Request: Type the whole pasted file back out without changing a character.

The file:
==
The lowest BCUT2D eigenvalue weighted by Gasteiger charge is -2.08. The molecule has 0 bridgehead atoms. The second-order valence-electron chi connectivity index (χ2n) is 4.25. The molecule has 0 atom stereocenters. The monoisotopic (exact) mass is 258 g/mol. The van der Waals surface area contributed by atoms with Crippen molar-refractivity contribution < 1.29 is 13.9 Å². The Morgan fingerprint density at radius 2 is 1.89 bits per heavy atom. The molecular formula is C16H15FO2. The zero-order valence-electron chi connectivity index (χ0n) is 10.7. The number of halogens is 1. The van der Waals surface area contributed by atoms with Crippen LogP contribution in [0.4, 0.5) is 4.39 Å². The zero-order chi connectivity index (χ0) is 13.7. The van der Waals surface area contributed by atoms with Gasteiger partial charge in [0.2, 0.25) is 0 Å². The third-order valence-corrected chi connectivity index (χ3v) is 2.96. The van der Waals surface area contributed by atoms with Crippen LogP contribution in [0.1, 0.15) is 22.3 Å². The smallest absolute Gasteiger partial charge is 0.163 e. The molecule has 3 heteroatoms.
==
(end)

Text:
The lowest BCUT2D eigenvalue weighted by Gasteiger charge is -2.08. The molecule has 0 bridgehead atoms. The second-order valence-electron chi connectivity index (χ2n) is 4.25. The molecule has 0 atom stereocenters. The monoisotopic (exact) mass is 258 g/mol. The van der Waals surface area contributed by atoms with Crippen molar-refractivity contribution < 1.29 is 13.9 Å². The Morgan fingerprint density at radius 2 is 1.89 bits per heavy atom. The molecular formula is C16H15FO2. The zero-order valence-electron chi connectivity index (χ0n) is 10.7. The number of halogens is 1. The van der Waals surface area contributed by atoms with Crippen LogP contribution in [0.4, 0.5) is 4.39 Å². The zero-order chi connectivity index (χ0) is 13.7. The van der Waals surface area contributed by atoms with Gasteiger partial charge in [0.2, 0.25) is 0 Å². The third-order valence-corrected chi connectivity index (χ3v) is 2.96. The van der Waals surface area contributed by atoms with Crippen LogP contribution in [0.1, 0.15) is 22.3 Å². The smallest absolute Gasteiger partial charge is 0.163 e. The molecule has 3 heteroatoms.